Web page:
Seattle has been working on a bike master plan, and it looks really, really good. The plan, which city council will vote on early this year, calls for drastic improvements to Seattle's bike network by 2030. Here are the details, courtesy of Seattle Bike Blog:
- 50 new miles of protected bike lanes
- 52 upgraded miles of protected bike lanes
- 32 new miles of off-street trails (many along highways over bodies of water)
- 239 new miles of bike boulevards (called "neighborhood greenways" in the plan)
There's also a map showing where the proposed bike routes would go.
As the City of Minneapolis and Hennepin County rework their bike plans, it's useful to draw lessons from Seattle's achievements.
The cities are roughly comparable. Seattle just bid adieu to a progressive bike-friendly mayor. So did Minneapolis. Seattle has a highly-educated healthy population. So does Minneapolis. Seattle's home to the corporate headquarters of Fortune 500 companies like Starbucks, Amazon, and Nordstrom. Minneapolis has Target, US Bank, Xcel Energy, and Ameriprise. Seattle has Macklemore and Ryan Lewis, Minneapolis has Doomtree. What can Minneapolis learn from Seattle?
1) Get businesses on board.
Studies show that biking is good for business. A report from Portland State University shows that a customers who bike make more frequent trips and spend more money on average than customers who drive. As you might expect, bike infrastructure is a boon to local shops: after they built a protected bike lane in Manhattan, nearby stores saw sales increase by 49%, while the average growth across the borough was just 3%. Employees who commute by bike are healthier and more productive.
There are many ways businesses can make profitable investments in bike stuff. They can make the pledge with Bikeways for Everyone, which costs zero dollars. They can reward bike commuters, like Quality Bicycle Products and the Bill and Melinda Gates Foundation do. They can use the city's cost-sharing program to build more bike parking for employees and customers, or they can follow Amazon's lead and actually build a protected bike lane by their corporate headquarters. Chicago mayor Rahm Emanuel is trying to attract talented workers with a world-class network of bikeways, and Minneapolis businesses should join the movement for safe, convenient bikeways to gain a competitive edge.
2) Talk to — and listen to — stakeholders
If you're an activist, you might be tempted to focus exclusively on changing the minds of "decision-makers" — elected and appointed officials, planners, and engineers. They're the important ones, right?
Not always; sometimes change happens from the bottom-up. Seattle's popular and visionary bike plan was influenced and supported by stakeholders from all corners of the city. The Seattle Department of Transportation collectively spent thousands of hours meeting with neighborhood organizations, businesses, residents, and other stakeholders all over the city, listening to their hopes and concerns for their neighborhoods. All this work paid off in two ways. First, the stakeholders' input improved the plans by tailoring them to the unique needs of each neighborhood. Second, the stakeholders became emotionally invested in the plan, and worked to see it come to fruition. There's hardly a more effective way to persuade a public official than by packing a meeting with diverse and enthusiastic supporters of safe streets.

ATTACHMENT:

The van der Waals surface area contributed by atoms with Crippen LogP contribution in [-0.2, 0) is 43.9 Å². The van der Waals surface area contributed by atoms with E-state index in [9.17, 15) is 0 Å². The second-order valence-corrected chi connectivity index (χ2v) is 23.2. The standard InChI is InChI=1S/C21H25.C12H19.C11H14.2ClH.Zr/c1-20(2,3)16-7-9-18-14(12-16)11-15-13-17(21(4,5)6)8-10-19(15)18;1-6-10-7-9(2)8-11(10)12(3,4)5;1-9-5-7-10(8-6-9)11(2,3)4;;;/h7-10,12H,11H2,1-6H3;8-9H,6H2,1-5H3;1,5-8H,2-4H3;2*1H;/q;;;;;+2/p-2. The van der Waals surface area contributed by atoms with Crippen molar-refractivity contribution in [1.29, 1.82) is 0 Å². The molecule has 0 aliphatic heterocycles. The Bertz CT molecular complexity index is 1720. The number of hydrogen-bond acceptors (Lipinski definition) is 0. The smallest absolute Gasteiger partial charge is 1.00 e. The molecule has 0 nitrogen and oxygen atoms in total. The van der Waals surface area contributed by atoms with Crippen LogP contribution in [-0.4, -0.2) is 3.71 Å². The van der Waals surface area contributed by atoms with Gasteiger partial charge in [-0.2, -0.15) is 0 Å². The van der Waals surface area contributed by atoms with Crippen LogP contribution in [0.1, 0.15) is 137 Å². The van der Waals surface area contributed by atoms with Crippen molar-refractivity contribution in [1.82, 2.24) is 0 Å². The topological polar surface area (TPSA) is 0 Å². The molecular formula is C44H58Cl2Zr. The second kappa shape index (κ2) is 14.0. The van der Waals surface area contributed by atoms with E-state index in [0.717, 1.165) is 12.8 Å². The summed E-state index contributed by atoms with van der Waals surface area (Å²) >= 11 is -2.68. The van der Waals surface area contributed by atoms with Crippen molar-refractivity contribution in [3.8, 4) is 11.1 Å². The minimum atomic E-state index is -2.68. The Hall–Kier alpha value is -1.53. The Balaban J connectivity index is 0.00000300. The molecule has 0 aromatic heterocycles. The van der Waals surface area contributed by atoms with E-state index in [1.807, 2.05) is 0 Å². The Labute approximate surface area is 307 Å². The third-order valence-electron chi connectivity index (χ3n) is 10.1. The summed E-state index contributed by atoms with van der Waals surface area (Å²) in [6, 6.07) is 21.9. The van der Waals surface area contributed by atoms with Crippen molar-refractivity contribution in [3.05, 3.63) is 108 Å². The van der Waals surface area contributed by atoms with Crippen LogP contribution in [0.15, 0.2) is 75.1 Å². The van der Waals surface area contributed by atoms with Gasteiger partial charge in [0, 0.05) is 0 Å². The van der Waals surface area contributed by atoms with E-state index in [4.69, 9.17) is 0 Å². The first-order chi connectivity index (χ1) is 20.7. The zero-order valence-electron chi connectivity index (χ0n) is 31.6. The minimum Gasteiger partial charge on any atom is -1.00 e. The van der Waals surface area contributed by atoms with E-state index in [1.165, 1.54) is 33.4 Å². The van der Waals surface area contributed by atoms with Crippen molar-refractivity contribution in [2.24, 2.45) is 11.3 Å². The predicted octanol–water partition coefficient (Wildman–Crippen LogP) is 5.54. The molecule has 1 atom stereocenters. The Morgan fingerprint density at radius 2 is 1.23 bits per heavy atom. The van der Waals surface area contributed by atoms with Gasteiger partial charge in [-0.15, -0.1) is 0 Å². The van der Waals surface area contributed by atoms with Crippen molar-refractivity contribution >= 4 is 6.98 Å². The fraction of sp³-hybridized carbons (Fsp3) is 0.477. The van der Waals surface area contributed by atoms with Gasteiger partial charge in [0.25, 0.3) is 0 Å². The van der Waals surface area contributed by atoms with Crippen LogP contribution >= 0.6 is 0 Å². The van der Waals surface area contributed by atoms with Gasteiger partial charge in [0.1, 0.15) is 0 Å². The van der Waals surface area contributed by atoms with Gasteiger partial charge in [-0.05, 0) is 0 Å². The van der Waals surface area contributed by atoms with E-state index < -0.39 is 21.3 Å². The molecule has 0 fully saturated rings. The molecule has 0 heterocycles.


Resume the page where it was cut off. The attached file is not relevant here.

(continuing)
Bikeways for Everyone is working hard to involve places of worship, PTA boards, health advocates, local businesses, large corporations, racial equity groups, and car-sharing companies to work together to improve Minneapolis's streets. If you're interested in getting more information for your organization, just send an e-mail to firstname.lastname@example.org.
3) Communicate clearly
A well-organized public outreach campaign can be ruined by too much engineering jargon. Some of the Seattleites who spoke against the bike plan were confused about the terminology. Seattle Bike Blog reports: "One neighbor said she would prefer a 'slow bike trail' over a 'cycle track.' These terms, as far as I can tell, refer to the same thing." Recent research shows that practically no one knows what "cycle track" means, so let's get more descriptive: "protected bike lane" clearly conveys the characteristics and benefits of the infrastructure.
Another speaker in Seattle was concerned that the protected bike lane would "occupy half the street," in contradiction to the dimensions in the plan. People receive and retain information in different ways, so it's important to have cross-sections, bird's-eye views, detailed descriptions, and artistic renderings so all kinds of folks can wrap their heads around the proposals.
4) Don't shame people — entice them
Carbon emissions are bad, and higher bike ridership will help reduce the amount we pollute. But there are exciting things that a network of protected bikeways will do, too!
It's also about attracting young workers to Minneapolis. It's about easing the burden of transportation costs on low-income families. It's about creating opportunity for communities of color by connecting neighborhoods. It's about reducing the congestion and wear-and-tear on our streets. It's about rebuilding the population of Minneapolis in a financially sustainable way. It's about addressing our health crisis. It's about improving our quality of life.
Building world-class bike infrastructure is just as much about possibilites as it is about problems. Seattle Neighborhood Greenways won supporters in all the corners of the city by promoting improvements that make streets safer for all users. That's something Minneapolis can get excited about, too.